This study suggests that improved nutrient management, in line within European directives to preserve and/or recover the status of coastal and marine water status, will have little impact on the assessed HTL marine ecosystems. Riverine nutrient discharge, though, is just one of many stressors impacting our seas and further modeling studies should investigate the impact from synergistic and antagonistic stressors. Pressures like climate change, overfishing, chemical pollutants and plastics are expanding rapidly throughout the world (Halpern et al., 2019; Duarte et al., 2020). Thus, a holistic approach to marine management, such as that provided by the MSFD, is essential. Mechanistic modeling tools, like the ones used in this study, have the capabilities of assessing and providing useful information on the impacts of cumulative anthropogenic pressures on every trophic level of a marine ecosystem, and evaluating short/long term forecast of selected policy measures. This pan-European ensemble modeling study represents the first exercise for large scale policy evaluation within the EU framework. This work gives indications for further improvement of modeling tools, such as standardization of model evaluation, their sensibility and creation of model ensembles that will provide reasonable confidence intervals for policy making decisions.
In 2019, the United Nations (UN) declared the Decade on Ecosystem Restoration with the purpose of “recognizing the need to massively accelerate global restoration of degraded ecosystems, to fight the climate heating crisis, enhance food security, provide clean water and protect biodiversity on the planet” and in 2021, the UN Decade of Ocean Science for Sustainable Development will begin, aiming to “developing scientific knowledge, building infrastructure and fostering relationships for a sustainable and healthy ocean.” It is now time to utilize these modeling tools to better guide and support decisions making by managers and policy makers.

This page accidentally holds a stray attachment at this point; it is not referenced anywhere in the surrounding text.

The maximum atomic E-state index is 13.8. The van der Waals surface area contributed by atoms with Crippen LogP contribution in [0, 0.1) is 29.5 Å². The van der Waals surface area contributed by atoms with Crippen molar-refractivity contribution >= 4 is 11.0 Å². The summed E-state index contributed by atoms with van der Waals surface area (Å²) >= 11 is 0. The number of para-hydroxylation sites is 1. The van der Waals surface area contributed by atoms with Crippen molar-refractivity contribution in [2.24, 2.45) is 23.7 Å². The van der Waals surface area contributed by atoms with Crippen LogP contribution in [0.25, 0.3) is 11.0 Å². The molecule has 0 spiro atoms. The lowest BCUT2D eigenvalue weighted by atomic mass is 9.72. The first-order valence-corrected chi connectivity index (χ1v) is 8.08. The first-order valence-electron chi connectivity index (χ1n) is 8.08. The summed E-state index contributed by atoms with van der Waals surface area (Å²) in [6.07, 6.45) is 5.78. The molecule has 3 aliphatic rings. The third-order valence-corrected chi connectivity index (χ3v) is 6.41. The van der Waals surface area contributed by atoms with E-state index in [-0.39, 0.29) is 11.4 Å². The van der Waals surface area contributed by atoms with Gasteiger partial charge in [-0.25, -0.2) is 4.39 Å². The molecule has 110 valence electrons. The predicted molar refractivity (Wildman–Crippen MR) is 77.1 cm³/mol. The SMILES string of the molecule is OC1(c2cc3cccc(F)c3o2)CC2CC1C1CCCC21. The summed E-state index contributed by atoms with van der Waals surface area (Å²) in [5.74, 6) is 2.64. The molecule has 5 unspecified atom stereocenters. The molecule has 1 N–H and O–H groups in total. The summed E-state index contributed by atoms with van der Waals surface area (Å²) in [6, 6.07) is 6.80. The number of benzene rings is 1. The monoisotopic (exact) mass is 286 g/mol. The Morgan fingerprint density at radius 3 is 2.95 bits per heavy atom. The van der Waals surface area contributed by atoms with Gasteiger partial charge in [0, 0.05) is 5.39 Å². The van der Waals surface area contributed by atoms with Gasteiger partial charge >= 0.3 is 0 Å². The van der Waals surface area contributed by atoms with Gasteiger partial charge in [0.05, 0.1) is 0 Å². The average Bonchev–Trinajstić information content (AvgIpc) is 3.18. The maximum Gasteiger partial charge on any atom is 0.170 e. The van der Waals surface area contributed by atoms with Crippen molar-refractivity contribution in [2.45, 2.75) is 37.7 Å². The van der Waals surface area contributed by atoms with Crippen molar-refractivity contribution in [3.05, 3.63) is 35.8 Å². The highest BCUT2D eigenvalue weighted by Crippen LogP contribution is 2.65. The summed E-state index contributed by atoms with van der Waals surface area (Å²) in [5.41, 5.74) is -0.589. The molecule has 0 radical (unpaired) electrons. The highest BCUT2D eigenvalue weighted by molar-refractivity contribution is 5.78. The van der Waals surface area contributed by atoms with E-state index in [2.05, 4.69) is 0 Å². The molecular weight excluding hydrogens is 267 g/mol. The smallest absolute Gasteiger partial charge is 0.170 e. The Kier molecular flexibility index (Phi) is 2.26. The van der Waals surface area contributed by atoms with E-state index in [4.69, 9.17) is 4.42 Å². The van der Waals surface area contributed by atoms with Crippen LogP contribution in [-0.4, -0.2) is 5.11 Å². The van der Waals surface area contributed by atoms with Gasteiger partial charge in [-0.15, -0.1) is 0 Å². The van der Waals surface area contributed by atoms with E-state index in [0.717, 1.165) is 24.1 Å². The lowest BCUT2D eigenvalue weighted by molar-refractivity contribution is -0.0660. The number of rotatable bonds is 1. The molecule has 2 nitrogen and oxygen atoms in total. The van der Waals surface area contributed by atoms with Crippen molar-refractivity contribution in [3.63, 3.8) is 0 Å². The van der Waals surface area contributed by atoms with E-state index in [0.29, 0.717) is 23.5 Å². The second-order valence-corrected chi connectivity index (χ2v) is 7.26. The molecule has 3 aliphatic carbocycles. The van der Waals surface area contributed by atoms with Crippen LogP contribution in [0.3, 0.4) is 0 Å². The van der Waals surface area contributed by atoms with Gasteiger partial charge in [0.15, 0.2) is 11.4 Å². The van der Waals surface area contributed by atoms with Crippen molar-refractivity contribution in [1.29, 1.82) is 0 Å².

Data Availability Statement
The original contributions presented in the study are included in the article/Supplementary Material, further inquiries can be directed to the corresponding author/s.
CP developed the protocol, led the data analysis, plotting, and writing of the manuscript. BG provided riverine nutrient inputs. DM, EG-G, RF, SM, and OP provided nutrients and phytoplankton data at sea. All authors contributed to the writing of the article, provided model results and, discussions on the analysis.
BM-K acknowledges funding from EU-H2020 project ClimeFish (grant agreement 677039), CL received support from the project CAMPUS funded by the Natural Environment Research Council and Defra (grant agreement NERC UK NE/RE007241/1). FM was funded by the SOMBEE project of the joint BiodivERsA and Belmont Forum call “BiodivScen 2018” (ANR-18-EBI4-0003-01). KD received support from the National Academies of Sciences Engineering and Medicine Gulf Research Program (Early Career Research Fellowship). MC acknowledges partial funding from the European Union’s Horizon 2020 Research and Innovation Programme under grant agreement no 869300 (FutureMARES project). This work acknowledges institutional support of the ‘Severo Ochoa Centre of Excellence’ accreditation (CEX2019-000928-S).